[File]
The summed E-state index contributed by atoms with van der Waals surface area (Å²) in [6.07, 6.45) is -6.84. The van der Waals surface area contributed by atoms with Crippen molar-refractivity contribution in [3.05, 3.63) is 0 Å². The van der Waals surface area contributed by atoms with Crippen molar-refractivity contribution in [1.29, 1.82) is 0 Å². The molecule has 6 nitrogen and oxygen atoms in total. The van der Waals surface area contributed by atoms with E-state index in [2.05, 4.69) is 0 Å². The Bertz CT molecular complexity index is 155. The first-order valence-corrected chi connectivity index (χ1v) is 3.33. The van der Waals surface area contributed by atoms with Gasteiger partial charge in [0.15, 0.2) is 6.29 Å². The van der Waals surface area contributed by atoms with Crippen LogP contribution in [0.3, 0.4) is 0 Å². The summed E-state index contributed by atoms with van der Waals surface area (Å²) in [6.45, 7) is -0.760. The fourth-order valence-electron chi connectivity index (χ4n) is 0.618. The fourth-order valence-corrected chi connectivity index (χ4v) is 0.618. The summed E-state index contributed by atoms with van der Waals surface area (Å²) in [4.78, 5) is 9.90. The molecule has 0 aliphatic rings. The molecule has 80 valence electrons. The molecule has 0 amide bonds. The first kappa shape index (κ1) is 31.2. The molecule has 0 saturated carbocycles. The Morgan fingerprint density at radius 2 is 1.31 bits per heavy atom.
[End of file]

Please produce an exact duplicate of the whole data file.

The summed E-state index contributed by atoms with van der Waals surface area (Å²) in [6.07, 6.45) is -6.84. The van der Waals surface area contributed by atoms with Crippen molar-refractivity contribution in [3.05, 3.63) is 0 Å². The van der Waals surface area contributed by atoms with Crippen molar-refractivity contribution in [1.29, 1.82) is 0 Å². The molecule has 6 nitrogen and oxygen atoms in total. The van der Waals surface area contributed by atoms with E-state index in [2.05, 4.69) is 0 Å². The Bertz CT molecular complexity index is 155. The first-order valence-corrected chi connectivity index (χ1v) is 3.33. The van der Waals surface area contributed by atoms with Gasteiger partial charge in [0.15, 0.2) is 6.29 Å². The van der Waals surface area contributed by atoms with Crippen LogP contribution in [0.3, 0.4) is 0 Å². The summed E-state index contributed by atoms with van der Waals surface area (Å²) in [6.45, 7) is -0.760. The fourth-order valence-electron chi connectivity index (χ4n) is 0.618. The fourth-order valence-corrected chi connectivity index (χ4v) is 0.618. The summed E-state index contributed by atoms with van der Waals surface area (Å²) in [4.78, 5) is 9.90. The molecule has 0 aliphatic rings. The molecule has 80 valence electrons. The molecule has 0 amide bonds. The first kappa shape index (κ1) is 31.2. The molecule has 0 saturated carbocycles. The Morgan fingerprint density at radius 2 is 1.31 bits per heavy atom.